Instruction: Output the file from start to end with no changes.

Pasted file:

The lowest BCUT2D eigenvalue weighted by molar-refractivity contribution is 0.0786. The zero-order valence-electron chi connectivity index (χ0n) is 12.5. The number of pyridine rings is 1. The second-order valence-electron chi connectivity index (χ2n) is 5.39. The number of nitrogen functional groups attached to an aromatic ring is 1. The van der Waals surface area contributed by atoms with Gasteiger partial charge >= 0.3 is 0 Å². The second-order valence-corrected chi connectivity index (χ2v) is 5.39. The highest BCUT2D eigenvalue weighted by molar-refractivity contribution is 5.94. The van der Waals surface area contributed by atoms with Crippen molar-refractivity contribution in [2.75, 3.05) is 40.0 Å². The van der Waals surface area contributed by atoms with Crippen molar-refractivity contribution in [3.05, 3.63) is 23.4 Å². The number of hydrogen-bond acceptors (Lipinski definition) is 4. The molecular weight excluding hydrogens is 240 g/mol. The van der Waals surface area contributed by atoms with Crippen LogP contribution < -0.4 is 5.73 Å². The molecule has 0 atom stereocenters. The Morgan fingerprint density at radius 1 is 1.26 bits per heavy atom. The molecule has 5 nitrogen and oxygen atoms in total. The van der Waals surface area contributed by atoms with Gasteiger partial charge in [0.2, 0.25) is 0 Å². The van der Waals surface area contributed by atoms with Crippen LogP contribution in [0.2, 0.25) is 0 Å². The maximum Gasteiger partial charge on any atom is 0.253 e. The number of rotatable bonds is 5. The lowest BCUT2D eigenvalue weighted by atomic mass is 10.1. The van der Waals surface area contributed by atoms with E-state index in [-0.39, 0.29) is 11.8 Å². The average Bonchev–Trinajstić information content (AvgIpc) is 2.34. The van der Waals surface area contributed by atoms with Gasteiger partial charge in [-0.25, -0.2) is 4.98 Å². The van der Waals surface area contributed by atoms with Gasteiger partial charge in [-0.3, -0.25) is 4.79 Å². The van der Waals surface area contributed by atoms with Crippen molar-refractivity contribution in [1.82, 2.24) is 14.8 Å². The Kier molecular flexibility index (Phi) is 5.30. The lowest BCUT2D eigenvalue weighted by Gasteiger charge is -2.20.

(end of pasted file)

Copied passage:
The lowest BCUT2D eigenvalue weighted by molar-refractivity contribution is 0.0786. The zero-order valence-electron chi connectivity index (χ0n) is 12.5. The number of pyridine rings is 1. The second-order valence-electron chi connectivity index (χ2n) is 5.39. The number of nitrogen functional groups attached to an aromatic ring is 1. The van der Waals surface area contributed by atoms with Gasteiger partial charge >= 0.3 is 0 Å². The second-order valence-corrected chi connectivity index (χ2v) is 5.39. The highest BCUT2D eigenvalue weighted by molar-refractivity contribution is 5.94. The van der Waals surface area contributed by atoms with Crippen molar-refractivity contribution in [2.75, 3.05) is 40.0 Å². The van der Waals surface area contributed by atoms with Crippen molar-refractivity contribution in [3.05, 3.63) is 23.4 Å². The number of hydrogen-bond acceptors (Lipinski definition) is 4. The molecular weight excluding hydrogens is 240 g/mol. The van der Waals surface area contributed by atoms with Crippen LogP contribution < -0.4 is 5.73 Å². The molecule has 0 atom stereocenters. The Morgan fingerprint density at radius 1 is 1.26 bits per heavy atom. The molecule has 5 nitrogen and oxygen atoms in total. The van der Waals surface area contributed by atoms with Gasteiger partial charge in [0.2, 0.25) is 0 Å². The van der Waals surface area contributed by atoms with Crippen LogP contribution in [0.2, 0.25) is 0 Å². The maximum Gasteiger partial charge on any atom is 0.253 e. The number of rotatable bonds is 5. The lowest BCUT2D eigenvalue weighted by atomic mass is 10.1. The van der Waals surface area contributed by atoms with E-state index in [-0.39, 0.29) is 11.8 Å². The average Bonchev–Trinajstić information content (AvgIpc) is 2.34. The van der Waals surface area contributed by atoms with Gasteiger partial charge in [-0.25, -0.2) is 4.98 Å². The van der Waals surface area contributed by atoms with Gasteiger partial charge in [-0.3, -0.25) is 4.79 Å². The van der Waals surface area contributed by atoms with Crippen molar-refractivity contribution in [1.82, 2.24) is 14.8 Å². The Kier molecular flexibility index (Phi) is 5.30. The lowest BCUT2D eigenvalue weighted by Gasteiger charge is -2.20.